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Yama: not so fast

Yama: not so fast

Posted Aug 5, 2010 15:34 UTC (Thu) by dpquigl (guest, #52852)
In reply to: Yama: not so fast by Cyberax
Parent article: Yama: not so fast

I believe you'll find very few LSM authors that want to be running with another LSM. The only one that I've seen talk about it was the TOMOYO guy. You'll also get most if not all LSM authors to state that loading and unloading security modules at runtime is a bad idea and can't be done safely. That said its not the LSM folks responsibility to create things that they don't want which would probably include features that they don't see as safe. You are more than welcome to code up a stackable LSM solution and try to solve all of the corner cases for it. Once you do and post it to the LSM list we can have a meaningful discussion as to whether it is a viable implementation. Until then don't expect it to happen as it seems most if not all of the LSM authors have their hands full and some don't agree that its even a good idea. If you look at the grsecurity's take on LSM they think it is an absolutely horrible idea which is rife for exploitation by malicious code (I agree with this as well). Someone gave an example of them being able to use a stackable LSM framework but I'm sure brad isn't going to use it even if its there. I'm pretty sure if you look at the grsecurity patches it removes LSM.

As a side note I'm pretty sure stackable LSMs are going to be an administrative nightmare. People have a hard time as it is telling where the errors are when an LSM is involved and you want to add several ones that can potentially fail out at some point in the chain. Plus once you start having to allocate data structures you need to worry about unwinding the stack of allocations on failure. What happens if your free conditions can fail? What happens when you get past two LSMs which allow something to be freed but the 3rd doesn't?

So once again I invite you to take part in creating the framework you're looking for.


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Yama: not so fast

Posted Aug 5, 2010 16:10 UTC (Thu) by Cyberax (✭ supporter ✭, #52523) [Link]

Yes, loadable LSMs are not secure theoretically. And probably most LSM folks think that other's LSM modules should be excluded from the kernel because their own LSM is The Only Good LSM.

And their obsession with safety is laughable, frankly. Because it leads to the use of zero LSMs instead of 2. Sure, NSA might be smart enough to know how SELinux policies work. I certainly am not and so I want to combine several LSMs that I can actually understand. But I'd like to be able to run Yama and AppArmor, for example.

I don't quite understand the problem with your unwinding example. Certainly, if you're doing unwinding you should not be doing additional access checks. Think about PAM, for an example of stackable security modules. It works just fine.

As for doing this job myself - I don't have time to do it. But I'm really starting to think about sponsoring it.

Yama: not so fast

Posted Aug 5, 2010 18:37 UTC (Thu) by dpquigl (guest, #52852) [Link]

I think you'd find that most LSM folks don't believe the competitor should be removed. You can find evidence of Casey saying that there are reasons to use SELinux but he wanted a more light weight module. I've never seen the TOMOYO guys say that SELinux shouldn't be there or even better that AppArmor should never be included (as they are both pathname based). Because there is the desire for distributions to ship multiple LSMs we included the ability to choose at kernel boot time which one you would like to use. Ubuntu uses this functionality to ship an AppArmor and SELinux enabled kernel. To move from one to the other it consists of installing the correct packages and either setting apparmor=1 or selinux=1 on your kernel entry in grub. The Tomoyo guys have said it would be nice to run Tomoyo and SELinux at the same time but I can't really see a good use case for doing that.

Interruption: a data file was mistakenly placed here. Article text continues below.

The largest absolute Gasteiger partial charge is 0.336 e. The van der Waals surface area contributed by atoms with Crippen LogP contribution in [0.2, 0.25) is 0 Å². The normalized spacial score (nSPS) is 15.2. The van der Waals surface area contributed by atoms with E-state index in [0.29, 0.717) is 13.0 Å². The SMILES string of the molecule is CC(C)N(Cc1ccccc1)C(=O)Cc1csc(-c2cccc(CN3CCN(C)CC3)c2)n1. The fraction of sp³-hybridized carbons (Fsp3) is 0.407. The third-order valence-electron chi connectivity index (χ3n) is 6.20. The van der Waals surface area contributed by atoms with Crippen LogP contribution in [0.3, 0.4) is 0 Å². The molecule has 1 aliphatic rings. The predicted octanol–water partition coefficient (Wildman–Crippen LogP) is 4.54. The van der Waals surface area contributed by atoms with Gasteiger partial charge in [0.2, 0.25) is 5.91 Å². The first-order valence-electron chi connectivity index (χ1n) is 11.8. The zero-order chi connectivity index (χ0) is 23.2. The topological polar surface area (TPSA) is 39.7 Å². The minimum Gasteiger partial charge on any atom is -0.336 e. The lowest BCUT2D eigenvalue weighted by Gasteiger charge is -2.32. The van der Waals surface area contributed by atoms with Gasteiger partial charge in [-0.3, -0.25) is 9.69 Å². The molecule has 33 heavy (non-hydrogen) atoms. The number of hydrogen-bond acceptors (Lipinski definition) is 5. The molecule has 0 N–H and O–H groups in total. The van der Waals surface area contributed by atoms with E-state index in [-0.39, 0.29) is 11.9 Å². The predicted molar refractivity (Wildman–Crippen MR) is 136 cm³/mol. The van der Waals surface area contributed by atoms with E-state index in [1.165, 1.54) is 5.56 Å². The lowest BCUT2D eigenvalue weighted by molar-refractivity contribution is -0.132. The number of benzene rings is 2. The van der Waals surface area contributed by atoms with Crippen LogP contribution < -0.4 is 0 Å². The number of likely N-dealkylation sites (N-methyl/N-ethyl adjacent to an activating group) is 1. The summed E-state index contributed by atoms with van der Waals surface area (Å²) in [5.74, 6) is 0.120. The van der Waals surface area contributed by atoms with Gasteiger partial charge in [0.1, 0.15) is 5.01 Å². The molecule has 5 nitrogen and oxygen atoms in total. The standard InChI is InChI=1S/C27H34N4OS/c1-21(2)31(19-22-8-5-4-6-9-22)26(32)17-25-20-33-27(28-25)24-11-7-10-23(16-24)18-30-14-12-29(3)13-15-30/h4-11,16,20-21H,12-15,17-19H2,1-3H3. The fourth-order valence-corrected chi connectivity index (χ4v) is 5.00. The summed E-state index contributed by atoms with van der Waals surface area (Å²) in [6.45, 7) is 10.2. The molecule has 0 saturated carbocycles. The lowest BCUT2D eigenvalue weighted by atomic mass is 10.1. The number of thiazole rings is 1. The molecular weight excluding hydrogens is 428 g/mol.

The problem with unwinding the allocation and deallocation stacks is mostly with deallocation. It means that you need to ensure that the entire stack can dealloc something before you start going down the stack otherwise you may have two layers removing their security information from an inode for example before it hits a layer that fails. Now you need to repopulate everything at that point above the stack. I'm not saying its not doable but that's just one tricky case out of many you'll run across.

Also another example would be what do we do with labeled protocols now like Labeled-IPSec and Labeled-NFSv4? What do I send across the wire when I support both smack and selinux labels? What if tomoyo wants to send the label on their process as well? Do we make the hook to get all relevant security information return this massive blob of data for a number of LSMs that might not be needed?

There are a lot of things that need to be thought about rather than just saying hey this should exist. I've payed attention to the stackable LSM conversations and no one has actually proposed a solution to this yet. Everyone just seems to say it needs to be done and walks away.

Yama: not so fast

Posted Aug 5, 2010 18:53 UTC (Thu) by Cyberax (✭ supporter ✭, #52523) [Link]

"I think you'd find that most LSM folks don't believe the competitor should be removed."

Ahh, sweet memories: http://lwn.net/Articles/138042/

"The Tomoyo guys have said it would be nice to run Tomoyo and SELinux at the same time but I can't really see a good use case for doing that."